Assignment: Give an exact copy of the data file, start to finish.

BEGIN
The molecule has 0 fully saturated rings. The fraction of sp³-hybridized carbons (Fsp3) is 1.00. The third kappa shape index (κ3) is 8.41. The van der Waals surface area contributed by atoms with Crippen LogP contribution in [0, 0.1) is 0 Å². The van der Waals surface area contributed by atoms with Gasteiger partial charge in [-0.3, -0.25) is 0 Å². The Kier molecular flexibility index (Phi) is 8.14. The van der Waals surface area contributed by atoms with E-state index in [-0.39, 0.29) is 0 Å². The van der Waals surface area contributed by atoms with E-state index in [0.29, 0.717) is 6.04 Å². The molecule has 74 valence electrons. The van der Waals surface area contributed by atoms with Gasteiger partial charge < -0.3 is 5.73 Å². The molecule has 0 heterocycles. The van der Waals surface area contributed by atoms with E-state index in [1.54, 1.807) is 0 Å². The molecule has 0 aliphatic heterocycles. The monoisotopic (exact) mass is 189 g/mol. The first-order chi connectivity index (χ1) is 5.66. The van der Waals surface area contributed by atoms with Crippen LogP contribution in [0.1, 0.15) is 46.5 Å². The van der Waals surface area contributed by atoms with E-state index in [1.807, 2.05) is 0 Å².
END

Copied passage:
The molecule has 0 fully saturated rings. The fraction of sp³-hybridized carbons (Fsp3) is 1.00. The third kappa shape index (κ3) is 8.41. The van der Waals surface area contributed by atoms with Crippen LogP contribution in [0, 0.1) is 0 Å². The van der Waals surface area contributed by atoms with Gasteiger partial charge in [-0.3, -0.25) is 0 Å². The Kier molecular flexibility index (Phi) is 8.14. The van der Waals surface area contributed by atoms with E-state index in [-0.39, 0.29) is 0 Å². The van der Waals surface area contributed by atoms with E-state index in [0.29, 0.717) is 6.04 Å². The molecule has 74 valence electrons. The van der Waals surface area contributed by atoms with Gasteiger partial charge < -0.3 is 5.73 Å². The molecule has 0 heterocycles. The van der Waals surface area contributed by atoms with E-state index in [1.54, 1.807) is 0 Å². The molecule has 0 aliphatic heterocycles. The monoisotopic (exact) mass is 189 g/mol. The first-order chi connectivity index (χ1) is 5.66. The van der Waals surface area contributed by atoms with Crippen LogP contribution in [0.1, 0.15) is 46.5 Å². The van der Waals surface area contributed by atoms with E-state index in [1.807, 2.05) is 0 Å².